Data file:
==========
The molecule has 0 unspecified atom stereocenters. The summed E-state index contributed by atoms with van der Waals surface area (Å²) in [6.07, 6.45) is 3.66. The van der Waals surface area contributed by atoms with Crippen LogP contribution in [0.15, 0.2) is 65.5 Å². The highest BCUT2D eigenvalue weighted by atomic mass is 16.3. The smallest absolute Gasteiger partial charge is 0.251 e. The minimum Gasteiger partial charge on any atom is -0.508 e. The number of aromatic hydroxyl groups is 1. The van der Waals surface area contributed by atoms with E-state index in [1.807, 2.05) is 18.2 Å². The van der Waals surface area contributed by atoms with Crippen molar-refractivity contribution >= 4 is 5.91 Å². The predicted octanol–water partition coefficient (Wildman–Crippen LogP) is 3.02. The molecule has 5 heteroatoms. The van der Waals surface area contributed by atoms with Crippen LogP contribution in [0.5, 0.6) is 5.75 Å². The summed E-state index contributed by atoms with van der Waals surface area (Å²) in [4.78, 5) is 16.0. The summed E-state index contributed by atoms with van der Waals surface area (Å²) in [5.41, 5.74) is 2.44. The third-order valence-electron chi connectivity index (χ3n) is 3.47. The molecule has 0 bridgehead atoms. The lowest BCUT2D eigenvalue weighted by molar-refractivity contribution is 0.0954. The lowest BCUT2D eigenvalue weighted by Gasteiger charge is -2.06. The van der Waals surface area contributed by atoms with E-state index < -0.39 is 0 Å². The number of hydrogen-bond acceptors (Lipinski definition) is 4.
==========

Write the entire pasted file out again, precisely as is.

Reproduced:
The molecule has 0 unspecified atom stereocenters. The summed E-state index contributed by atoms with van der Waals surface area (Å²) in [6.07, 6.45) is 3.66. The van der Waals surface area contributed by atoms with Crippen LogP contribution in [0.15, 0.2) is 65.5 Å². The highest BCUT2D eigenvalue weighted by atomic mass is 16.3. The smallest absolute Gasteiger partial charge is 0.251 e. The minimum Gasteiger partial charge on any atom is -0.508 e. The number of aromatic hydroxyl groups is 1. The van der Waals surface area contributed by atoms with E-state index in [1.807, 2.05) is 18.2 Å². The van der Waals surface area contributed by atoms with Crippen molar-refractivity contribution >= 4 is 5.91 Å². The predicted octanol–water partition coefficient (Wildman–Crippen LogP) is 3.02. The molecule has 5 heteroatoms. The van der Waals surface area contributed by atoms with Crippen LogP contribution in [0.5, 0.6) is 5.75 Å². The summed E-state index contributed by atoms with van der Waals surface area (Å²) in [4.78, 5) is 16.0. The summed E-state index contributed by atoms with van der Waals surface area (Å²) in [5.41, 5.74) is 2.44. The third-order valence-electron chi connectivity index (χ3n) is 3.47. The molecule has 0 bridgehead atoms. The lowest BCUT2D eigenvalue weighted by molar-refractivity contribution is 0.0954. The lowest BCUT2D eigenvalue weighted by Gasteiger charge is -2.06. The van der Waals surface area contributed by atoms with E-state index < -0.39 is 0 Å². The number of hydrogen-bond acceptors (Lipinski definition) is 4.